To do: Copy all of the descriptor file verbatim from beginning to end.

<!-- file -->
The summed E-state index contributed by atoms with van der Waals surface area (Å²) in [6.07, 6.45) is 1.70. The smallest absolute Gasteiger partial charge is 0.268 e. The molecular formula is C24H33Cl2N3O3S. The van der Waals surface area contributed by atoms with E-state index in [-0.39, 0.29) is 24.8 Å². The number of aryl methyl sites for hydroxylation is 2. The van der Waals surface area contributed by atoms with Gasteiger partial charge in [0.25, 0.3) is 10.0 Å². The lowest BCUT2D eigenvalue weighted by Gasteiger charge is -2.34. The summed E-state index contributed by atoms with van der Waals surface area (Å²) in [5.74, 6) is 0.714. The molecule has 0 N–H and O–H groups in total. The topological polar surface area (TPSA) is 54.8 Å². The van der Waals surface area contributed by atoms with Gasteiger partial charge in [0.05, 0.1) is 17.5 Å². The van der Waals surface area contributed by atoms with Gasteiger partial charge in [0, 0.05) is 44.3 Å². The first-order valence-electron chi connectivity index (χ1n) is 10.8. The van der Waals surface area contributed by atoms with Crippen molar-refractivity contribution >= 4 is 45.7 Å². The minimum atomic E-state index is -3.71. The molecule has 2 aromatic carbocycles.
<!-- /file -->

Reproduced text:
The summed E-state index contributed by atoms with van der Waals surface area (Å²) in [6.07, 6.45) is 1.70. The smallest absolute Gasteiger partial charge is 0.268 e. The molecular formula is C24H33Cl2N3O3S. The van der Waals surface area contributed by atoms with E-state index in [-0.39, 0.29) is 24.8 Å². The number of aryl methyl sites for hydroxylation is 2. The van der Waals surface area contributed by atoms with Gasteiger partial charge in [0.25, 0.3) is 10.0 Å². The lowest BCUT2D eigenvalue weighted by Gasteiger charge is -2.34. The summed E-state index contributed by atoms with van der Waals surface area (Å²) in [5.74, 6) is 0.714. The molecule has 0 N–H and O–H groups in total. The topological polar surface area (TPSA) is 54.8 Å². The van der Waals surface area contributed by atoms with Gasteiger partial charge in [0.05, 0.1) is 17.5 Å². The van der Waals surface area contributed by atoms with Gasteiger partial charge in [0, 0.05) is 44.3 Å². The first-order valence-electron chi connectivity index (χ1n) is 10.8. The van der Waals surface area contributed by atoms with Crippen molar-refractivity contribution >= 4 is 45.7 Å². The minimum atomic E-state index is -3.71. The molecule has 2 aromatic carbocycles.